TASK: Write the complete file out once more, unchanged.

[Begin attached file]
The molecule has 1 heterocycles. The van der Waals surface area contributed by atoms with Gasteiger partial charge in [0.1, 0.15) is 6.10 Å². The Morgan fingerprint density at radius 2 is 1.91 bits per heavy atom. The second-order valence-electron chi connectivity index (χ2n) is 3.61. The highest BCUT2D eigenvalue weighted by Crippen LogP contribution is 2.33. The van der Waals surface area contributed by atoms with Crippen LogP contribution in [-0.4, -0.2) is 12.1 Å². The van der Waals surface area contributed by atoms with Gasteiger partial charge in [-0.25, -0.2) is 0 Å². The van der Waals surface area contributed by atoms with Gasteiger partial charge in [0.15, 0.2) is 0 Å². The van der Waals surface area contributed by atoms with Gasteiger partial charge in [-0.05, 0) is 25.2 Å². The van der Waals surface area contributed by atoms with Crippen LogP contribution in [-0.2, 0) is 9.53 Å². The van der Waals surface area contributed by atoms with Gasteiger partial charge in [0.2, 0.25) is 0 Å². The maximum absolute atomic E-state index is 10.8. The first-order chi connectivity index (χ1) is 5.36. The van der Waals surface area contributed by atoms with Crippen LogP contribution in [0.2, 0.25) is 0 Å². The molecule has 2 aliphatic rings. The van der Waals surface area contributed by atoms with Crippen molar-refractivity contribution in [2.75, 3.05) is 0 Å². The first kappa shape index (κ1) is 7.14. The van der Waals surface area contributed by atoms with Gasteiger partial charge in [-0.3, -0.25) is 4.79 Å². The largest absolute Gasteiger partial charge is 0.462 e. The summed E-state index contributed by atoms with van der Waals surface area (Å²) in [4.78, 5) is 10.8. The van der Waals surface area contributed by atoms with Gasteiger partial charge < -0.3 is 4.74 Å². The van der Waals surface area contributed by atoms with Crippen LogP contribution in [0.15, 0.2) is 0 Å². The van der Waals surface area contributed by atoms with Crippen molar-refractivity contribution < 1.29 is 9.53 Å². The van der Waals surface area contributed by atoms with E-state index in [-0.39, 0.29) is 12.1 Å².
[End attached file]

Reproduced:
The molecule has 1 heterocycles. The van der Waals surface area contributed by atoms with Gasteiger partial charge in [0.1, 0.15) is 6.10 Å². The Morgan fingerprint density at radius 2 is 1.91 bits per heavy atom. The second-order valence-electron chi connectivity index (χ2n) is 3.61. The highest BCUT2D eigenvalue weighted by Crippen LogP contribution is 2.33. The van der Waals surface area contributed by atoms with Crippen LogP contribution in [-0.4, -0.2) is 12.1 Å². The van der Waals surface area contributed by atoms with Gasteiger partial charge in [-0.25, -0.2) is 0 Å². The van der Waals surface area contributed by atoms with Gasteiger partial charge in [0.15, 0.2) is 0 Å². The van der Waals surface area contributed by atoms with Gasteiger partial charge in [-0.05, 0) is 25.2 Å². The van der Waals surface area contributed by atoms with Crippen LogP contribution in [-0.2, 0) is 9.53 Å². The van der Waals surface area contributed by atoms with Gasteiger partial charge in [0.2, 0.25) is 0 Å². The maximum absolute atomic E-state index is 10.8. The first-order chi connectivity index (χ1) is 5.36. The van der Waals surface area contributed by atoms with Crippen LogP contribution in [0.2, 0.25) is 0 Å². The molecule has 2 aliphatic rings. The van der Waals surface area contributed by atoms with Crippen molar-refractivity contribution in [2.75, 3.05) is 0 Å². The first kappa shape index (κ1) is 7.14. The van der Waals surface area contributed by atoms with Gasteiger partial charge in [-0.3, -0.25) is 4.79 Å². The largest absolute Gasteiger partial charge is 0.462 e. The summed E-state index contributed by atoms with van der Waals surface area (Å²) in [4.78, 5) is 10.8. The van der Waals surface area contributed by atoms with Gasteiger partial charge < -0.3 is 4.74 Å². The van der Waals surface area contributed by atoms with Crippen LogP contribution in [0.15, 0.2) is 0 Å². The van der Waals surface area contributed by atoms with Crippen molar-refractivity contribution < 1.29 is 9.53 Å². The van der Waals surface area contributed by atoms with E-state index in [-0.39, 0.29) is 12.1 Å².